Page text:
DM: I think they’re the most versatile; the styles that are big crowd pleasers, which is a lot of fun, the entertainment aspect. For me, Hip hop is the best for working off steam, just letting it all out: anger, joy, etc. It’s where I feel it’s the most important to be aware, to be moving in space with other people. It’s a release. And I love the music of hip hop. It’s just fun; it’s the most freedom in dance.

EM: Now to get down to the serious stuff: what was it like to be a male dancer in Camrose, Alberta?

DM: Well…Camrose is a small town with a really strong hockey culture… there were definitely people who just didn’t understand why I liked dancing. But it wasn’t an issue to the people who really knew me. I did hear stuff, I put up with a lot of homophobic comments because people can be ignorant and they don’t understand, or try to understand and it made me angry for sure…there were anti-bullying programs in school but honestly, I just had more friends who were girls. I didn’t hang out with a lot of other guys because of that close-minded mentality/toxic masculinity.

EM: What did you think about Lara Spencer’s comments about Prince George and ballet?

DM: I was annoyed, like when I heard about it, I was like “Seriously? This is still a thing?” It was big on social media.

EM: Why did you stop dancing?

DM: Honestly, Erin, I was just tired of the dance studio politics. I just wasn’t fun anymore, so I quit when I was in Grade 10.

EM: What brought you back to the dance studio?

DM: Well, I realized I’d missed it for some time. I went through some stuff, I lost my good friend PJ in 2011 who I danced with, I needed to deal with other losses: like Grandma Ar [our grandma took her own life in 2011], my aunt Cheryl died in a car accident, my parents got divorced. I also got into firefighting, which can be super intense…So I went back to dancing in 2015. I was post-break up. I just went to St. Albert for a class at 3rd Street Beat with a teacher who taught PJ and I connected with Luke, the teacher after class. We talked for a long time afterwards and it was like everything just made sense. I even got back into competing; and I got back on stage at the Jubilee Auditorium, which was just awesome.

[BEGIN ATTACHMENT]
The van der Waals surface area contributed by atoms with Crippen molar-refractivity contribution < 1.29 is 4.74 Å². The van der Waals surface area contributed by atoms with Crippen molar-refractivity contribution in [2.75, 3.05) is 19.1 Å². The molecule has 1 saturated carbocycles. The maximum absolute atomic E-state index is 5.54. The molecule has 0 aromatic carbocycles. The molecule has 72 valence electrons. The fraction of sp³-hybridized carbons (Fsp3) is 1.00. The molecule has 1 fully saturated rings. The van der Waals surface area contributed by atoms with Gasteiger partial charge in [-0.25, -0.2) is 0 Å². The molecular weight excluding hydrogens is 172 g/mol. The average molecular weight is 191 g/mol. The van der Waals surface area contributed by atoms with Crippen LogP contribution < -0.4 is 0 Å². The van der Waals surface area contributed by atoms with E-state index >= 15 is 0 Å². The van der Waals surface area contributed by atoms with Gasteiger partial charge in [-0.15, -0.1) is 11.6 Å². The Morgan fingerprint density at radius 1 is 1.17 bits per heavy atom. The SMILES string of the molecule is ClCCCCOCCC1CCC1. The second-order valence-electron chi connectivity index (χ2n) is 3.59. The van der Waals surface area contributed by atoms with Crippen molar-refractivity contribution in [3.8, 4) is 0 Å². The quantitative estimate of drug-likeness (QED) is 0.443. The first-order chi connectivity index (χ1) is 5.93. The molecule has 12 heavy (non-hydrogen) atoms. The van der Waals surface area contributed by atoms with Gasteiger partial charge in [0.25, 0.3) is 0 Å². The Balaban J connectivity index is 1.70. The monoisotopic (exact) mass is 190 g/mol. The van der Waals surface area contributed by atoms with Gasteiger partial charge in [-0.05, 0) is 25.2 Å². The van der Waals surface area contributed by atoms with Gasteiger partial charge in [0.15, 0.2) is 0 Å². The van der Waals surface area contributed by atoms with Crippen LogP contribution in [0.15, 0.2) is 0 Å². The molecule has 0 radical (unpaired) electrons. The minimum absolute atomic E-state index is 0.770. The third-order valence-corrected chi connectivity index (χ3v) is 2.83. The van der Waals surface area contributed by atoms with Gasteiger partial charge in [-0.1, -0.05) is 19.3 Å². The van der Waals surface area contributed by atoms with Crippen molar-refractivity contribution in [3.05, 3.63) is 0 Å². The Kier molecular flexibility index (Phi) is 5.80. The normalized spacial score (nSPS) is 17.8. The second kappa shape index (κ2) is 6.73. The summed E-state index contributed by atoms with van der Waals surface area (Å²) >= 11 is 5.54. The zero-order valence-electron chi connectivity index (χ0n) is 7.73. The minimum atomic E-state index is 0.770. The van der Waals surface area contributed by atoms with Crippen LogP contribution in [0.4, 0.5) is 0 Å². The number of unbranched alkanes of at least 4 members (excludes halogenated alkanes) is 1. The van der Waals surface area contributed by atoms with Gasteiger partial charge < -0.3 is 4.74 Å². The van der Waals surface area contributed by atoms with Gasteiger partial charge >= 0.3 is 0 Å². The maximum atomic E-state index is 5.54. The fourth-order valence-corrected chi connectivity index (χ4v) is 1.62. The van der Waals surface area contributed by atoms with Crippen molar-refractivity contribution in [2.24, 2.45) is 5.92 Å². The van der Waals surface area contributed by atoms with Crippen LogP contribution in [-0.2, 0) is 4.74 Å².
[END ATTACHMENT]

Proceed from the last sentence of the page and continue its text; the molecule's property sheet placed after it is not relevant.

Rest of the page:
I just had to find a way to let out my emotions/feelings. I needed a way to express myself, work stuff out.

EM: What’s your greatest strength as a dancer?

DM: Stage presence, charisma. I know how to “sell it”. My confidence.

EM: What’s your greatest challenge?

DM: Um…patience, definitely…everyone learns at different speeds. That kind of thing.

EM:Tell me about your Instagram account, firefighter_ballerina. Why that name?

DM: Well, it’s two things that are important to me. I’ve given a talk at the U of A about masculinity and  masculine ideals. There are positives to both for sure. It’s about how to balance strength and vulnerability. For me, dance is an outlet to express vulnerability.

I think “be a man” are the three scariest words anyone can say to a boy. They just squash those feelings, that vulnerability. It makes them feel wrong; like they’re not good enough. We need a better balance. Firefighter-Ballerina is who I am: both things balance each other. Firefighting is a super masculine profession; dance makes me an artist, someone who expresses himself.

EM: How is dance part of your life today? Goals for the future?

DM : I teach drop in classes in Camrose, which are so fun. I’ve also done choreography for The Church Mice Theatre productions and I’ve worked with people with special needs with the Centra Cam Vocational Training Association. I’m a proud almun of the Esks Force [the dance troupe for the CFL Edmonton Eskimos], I’m doing some dance/animation classes in Edmonton. I want to get involved with dance in the Netherlands, where my girlfriend lives. She’s a ballet dancer.

EM: Last question: what would you say to a younger version of yourself or to other young male dancers, ones who might be struggling with outside comments/expectations?

DM: Well, first I’d like to think I wouldn’t say much because I’d want to listen to what they have to say. I guess I’d want to tell them they should dance because they want to; the rewards of it pay off; you’ll learn so much/how to take in information. Don’t listen to the ignorance; do what you want.

EM: Thank you so much, Duncan! I’m so proud of you!

DM: Thanks, Cousin. I’m proud of you too.

Original Duncan McDougall choreography
 Posted with permission from Duncan McDougall


Proud is an understatement.

Dancers stand together and dance brings people together. 

To any young dancers, especially young boys, reading this post, you are part of a beautiful art form and it is made better because you are part of it. Remember the love when you're up against adversity. Remember Travis Wall, Robbie Fairchild and Fabrice Calmels once stood where you are are. Remember Duncan McDougall is standing among the many great male dancers you can look up to on your journey. 

Dance on, Dancers Abroad!

You can check out more of Duncan’s dancing and choreography on his Instagram, firefighter-ballerina.


  1. I would like to say that this blog really convinced me to do it! Thanks, very
    good fire extinguisher for home

  2. Searching for the best headphones sound experience Worry No More! With our guide here, choosing the right one will be easy for you Read cheap headphones